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11 Tactics to Beat the Winter Blues

As the days get shorter, and that sweet period of waking up with the light comes to an end, it’s pretty common to feel our moods slipping into the darkness. It’s not unusual to suffer from the winter blues, and although it seems a little melodramatic (and British) to blame our mood on the weather, it’s a real affliction that can get many of us down.

Seasonal Affective Disorder is a real thing. It affects 1 in 3 people and is a form of depression which comes on during the winter. For most of us, that’s not the case, and we’re just adjusting to the cold (but if you’re experiencing symptoms like loss of energy, change in appetite, tendency to oversleep, difficulty concentrating, and irritability, then you can reach out to your GP.)

We first started looking into this topic, after reading this article on Healthline, which said to eat omega-3 rich foods to cure the winter blues. They referenced a study by the University of Pittsburgh which showed that people with higher levels of omega-3 fatty acids were less likely to experience mild symptoms linked to depression. There’s also been a bunch of research around CBD and the effects that it can have on your mood, working with the endocannibinoid system to keep you feeling healthy and energised.

But rather than just tell you to eat hemp and take CBD (but also do) we decided to put together some simple ways to avoid hibernation (and not just telling your bosses you’re allergic to grey skies and need to WFH – that’s ‘work from holiday’ in this case).


Here are 11 ways to beat the winter blues and all before 11am:

1. Create A Ritual

Winter is made for cosy rituals. Although it might feel difficult (read: impossible) to wake up and start your day before light falls, it’s actually the perfect time to get going. Set your alarm for an hour before you need to get ready, and allow yourself to slowly rise out of your slumber. Light a candle and do a round of stretching in bed, and maybe head to the kitchen to make your morning coffee/tea/smoothie. Perhaps you want to journal for 20 minutes, get on the mat, listen to a podcast or read a book – but having something to wake up for that is just for you can make the early mornings feels worth it.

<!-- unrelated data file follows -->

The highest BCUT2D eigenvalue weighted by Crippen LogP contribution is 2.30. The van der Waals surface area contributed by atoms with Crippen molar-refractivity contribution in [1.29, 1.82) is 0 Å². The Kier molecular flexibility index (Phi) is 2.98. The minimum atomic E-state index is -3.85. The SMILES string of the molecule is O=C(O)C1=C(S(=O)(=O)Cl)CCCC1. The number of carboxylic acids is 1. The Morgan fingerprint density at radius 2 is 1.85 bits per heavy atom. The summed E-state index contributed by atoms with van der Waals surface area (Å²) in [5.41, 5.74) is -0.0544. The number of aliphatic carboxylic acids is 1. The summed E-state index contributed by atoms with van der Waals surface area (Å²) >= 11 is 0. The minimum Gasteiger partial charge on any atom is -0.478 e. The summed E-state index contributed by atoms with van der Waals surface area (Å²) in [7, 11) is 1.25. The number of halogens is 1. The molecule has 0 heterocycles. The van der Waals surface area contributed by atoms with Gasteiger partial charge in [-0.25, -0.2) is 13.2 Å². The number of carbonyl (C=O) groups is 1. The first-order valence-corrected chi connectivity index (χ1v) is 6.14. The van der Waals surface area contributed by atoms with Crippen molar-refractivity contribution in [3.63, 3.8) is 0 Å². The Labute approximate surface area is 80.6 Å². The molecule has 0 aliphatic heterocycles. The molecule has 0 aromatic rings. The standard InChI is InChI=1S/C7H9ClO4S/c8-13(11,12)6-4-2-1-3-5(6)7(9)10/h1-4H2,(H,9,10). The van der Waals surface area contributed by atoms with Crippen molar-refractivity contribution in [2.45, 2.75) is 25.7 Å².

2. Go Outside

Unless your job doesn’t involve you leaving your house in the morning (#thatfreelancelife), you’ll probably need to step outside in the mornings. It might be tempting to wrap yourself in a duvet and vow to never leave the warmth of your bed, getting that natural light is super important when the days are so short. Whether it’s walking to work (or as much of the way as you can), joining a running, cycling or swimming group, or just taking a 10 minute break from your screen to wander around the nearest park, it will do you wonders to feel the fresh air on your face.


3. Be Active

As Elle Woods once told us, “exercise gives you endorphins, and endorphins make you happy.” Take a class in the morning, go for a gentle jog or even just a walk, or if you’re feeling brave, hit the lido  for a cold water swim to really shake off the cobwebs. It’ll give you energy for the rest of the day, promise! You could also try joining clubs that keep you active like Good Gym who run while doing good (sounds right up our street).